Nerve and muscle action potentials occur as a result of sudden changes in permeability of specific ion channels, in response to local perturbations in the voltage of membrane potential. The channels involved are known to be voltage dependent; that is, permeability changes are dependent on changes in membrane potentials. Although voltage-dependent ion channels depend on changes in membrane potential to initiate permeability changes, once those changes occur, they revert back to baseline permeability levels quickly and irrespective of membrane potential. Thus, although an action potential needs a membrane potential change for its initiation, its termination occurs because of processes intrinsic to the channels themselves. Action potentials are, therefore, extremely brief, usually in the order of approx 1 ms. Action potentials are always all-or-none responses, because the voltage-dependent changes discussed either occur completely or not at all. To understand these action potentials, we will discuss what happens during depolarization and repolarization.
The process of action potential generation was first studied in unmyelinated axons of invertebrates. Such axons have both voltage-gated potassium and sodium channels. If a local area of membrane is briefly depolarized (i.e., rendered more positive) by approx 15 mV, a conformational change occurs in both ion channels, such that both become briefly much more permeable. Because of the high concentration of extracellular sodium, as well as the negativity of the intracellular space, sodium will rush into the cell through the open sodium channels. However, after approx 1 ms, the sodium channels revert to their resting, nearly closed, state. The effect of sodium influx is to render the local area of intracellular space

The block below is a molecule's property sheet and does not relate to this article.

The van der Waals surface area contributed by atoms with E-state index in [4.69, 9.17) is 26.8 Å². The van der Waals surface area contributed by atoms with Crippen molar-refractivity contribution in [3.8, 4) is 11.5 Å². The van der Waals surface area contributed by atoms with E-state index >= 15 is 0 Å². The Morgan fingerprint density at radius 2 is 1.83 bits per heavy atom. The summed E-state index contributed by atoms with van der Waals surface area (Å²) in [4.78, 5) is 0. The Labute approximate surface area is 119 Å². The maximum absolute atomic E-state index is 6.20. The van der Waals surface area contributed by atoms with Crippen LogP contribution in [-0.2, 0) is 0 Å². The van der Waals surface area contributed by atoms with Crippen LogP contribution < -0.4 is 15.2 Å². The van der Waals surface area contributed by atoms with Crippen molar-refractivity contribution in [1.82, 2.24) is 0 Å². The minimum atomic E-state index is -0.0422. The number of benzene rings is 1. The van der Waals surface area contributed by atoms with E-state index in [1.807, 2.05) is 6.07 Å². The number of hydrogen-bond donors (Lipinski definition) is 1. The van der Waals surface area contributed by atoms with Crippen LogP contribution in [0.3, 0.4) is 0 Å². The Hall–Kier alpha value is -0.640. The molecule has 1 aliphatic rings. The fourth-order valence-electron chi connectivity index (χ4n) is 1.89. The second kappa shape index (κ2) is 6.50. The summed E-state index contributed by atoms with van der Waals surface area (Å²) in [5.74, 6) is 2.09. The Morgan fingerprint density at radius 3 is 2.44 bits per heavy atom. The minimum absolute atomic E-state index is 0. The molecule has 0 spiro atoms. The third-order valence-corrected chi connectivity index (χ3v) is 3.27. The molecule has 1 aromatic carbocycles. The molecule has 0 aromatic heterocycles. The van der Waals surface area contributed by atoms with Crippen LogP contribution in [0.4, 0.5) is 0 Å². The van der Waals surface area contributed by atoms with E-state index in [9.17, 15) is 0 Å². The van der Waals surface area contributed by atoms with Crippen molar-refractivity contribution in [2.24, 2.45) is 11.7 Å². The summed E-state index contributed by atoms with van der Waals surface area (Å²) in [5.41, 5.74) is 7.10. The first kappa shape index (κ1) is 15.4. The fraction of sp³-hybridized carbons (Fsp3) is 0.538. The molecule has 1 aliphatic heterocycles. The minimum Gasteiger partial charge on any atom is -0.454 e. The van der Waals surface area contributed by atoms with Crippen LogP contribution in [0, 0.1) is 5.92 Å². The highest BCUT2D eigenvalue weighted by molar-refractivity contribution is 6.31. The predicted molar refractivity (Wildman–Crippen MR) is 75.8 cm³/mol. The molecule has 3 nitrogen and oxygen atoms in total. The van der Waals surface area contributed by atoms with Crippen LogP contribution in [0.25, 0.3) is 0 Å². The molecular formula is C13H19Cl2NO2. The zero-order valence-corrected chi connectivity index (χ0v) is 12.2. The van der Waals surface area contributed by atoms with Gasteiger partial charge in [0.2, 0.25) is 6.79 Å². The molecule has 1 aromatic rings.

briefly depolarized. In contrast to sodium channels, potassium channels open more slowly and close more slowly. Therefore, relatively long after the sodium channels have reverted to their baseline closed state, potassium channels remain open, allowing positively charged ions to leave and restoring the baseline negativity within the axon. These changes in the sodium and potassium conductance during an action potential are illustrated in Fig. 1. In myelinated axons, however, changes in potassium conductance do not seem to contribute to the repolarization process.
Local changes in myelinated or unmyelinated axons are unimportant in themselves, unless a mechanism exists for them to propagate along the axon. This mechanism is discussed next.
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